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Schizophrenic AI Computer Claims Credit for Terror Plot

In artificial intelligence news, scientists have discovered a way to give computers the digital  equivalent to schizophrenia.  While some suggest this could end only in a Hal 9000 scenario, others are questioning whether this lack of logic could actually be a step forward in giving machines a more human consciousness and promoting creative thought and individuality.  Could purposefully putting flaws in a computer system eventually be engineered so it actually improves their ability to interact with humans?  Shortly after the test was run, the computer claimed it was behind a terrorist plot.

If there were two subjects that may be more relevant to the year 2011 in the news than artificial intelligence and terrorism, it would have to be of considerable importance.  So when one computer in the University of Texas-Austin was digitally altered to become schizophrenic and claimed responsibility for a terrorist plot, then it was enough for researchers to stand up and take notice.  Fortunately, however, the computer was delusional and not actually responsible for the terrorist plot to begin with.

And the word delusional being attributed to a computer is an incredibly human descriptor.  Computers rarely achieve a level where a formerly uniquely human trait could be attributed to them.  And now for the first time we can use the word delusional to describe a machine.  The discovery has scientists scrambling for answers and what the next step might be.  Though the study was one in psychology, using computers to process human emotions and psychosis could eventually lead us in a completely different direction in the end – and make computers more human.  But if this were true, it may be an uncomfortable fact that we may have to drive a computer to insanity before it can be considered human.  And that question reaches to the very core of what being human truly means.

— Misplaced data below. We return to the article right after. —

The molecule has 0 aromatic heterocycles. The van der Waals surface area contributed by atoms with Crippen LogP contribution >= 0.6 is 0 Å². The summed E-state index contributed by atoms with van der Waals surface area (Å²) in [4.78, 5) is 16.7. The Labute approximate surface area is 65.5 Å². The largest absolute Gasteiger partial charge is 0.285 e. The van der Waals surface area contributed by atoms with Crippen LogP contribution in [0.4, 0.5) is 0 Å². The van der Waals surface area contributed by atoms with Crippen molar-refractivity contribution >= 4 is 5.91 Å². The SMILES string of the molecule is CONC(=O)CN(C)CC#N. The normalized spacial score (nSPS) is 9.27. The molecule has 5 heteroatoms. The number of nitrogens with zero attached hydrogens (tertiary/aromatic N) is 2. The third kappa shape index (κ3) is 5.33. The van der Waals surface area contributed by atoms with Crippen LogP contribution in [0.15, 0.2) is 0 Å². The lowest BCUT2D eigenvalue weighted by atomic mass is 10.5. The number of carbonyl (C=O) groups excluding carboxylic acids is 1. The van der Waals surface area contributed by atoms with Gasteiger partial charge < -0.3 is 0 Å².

The Neural Network, known as DISCERN (no relation to the particle accelerator CERN).  The computer was allowed to process information in a narrative format that would eventually lead it to draw information based on the stories.  It did so without problem.  Then, the scientists sped up the process to the point where it couldn’t ‘remember to forget’ certain elements within it.  The end result was something that had a striking similarity to how schizophrenia manifests in the human mind.  The information processed lost much of its relationship to the overall narrative, transposing the interactions of different words on top of each other until it didn’t seem to make much sense – or in some cases made perfect sense but resulted in patently untrue statements.  The goal of the experiment was to provide evidence that dopamine was directly related to schizophrenia and “hyperlearning.”

So will this crazed computer mind eventually be turned into something a bit more reliable in the future?  And could these impulses running through its digital circuits one day become comparable to an artificial form of intelligence?  If this were the case, would we one day run the risk of artificial intelligence going insane?  And what does that say about the future and the possibility of an AI singularity?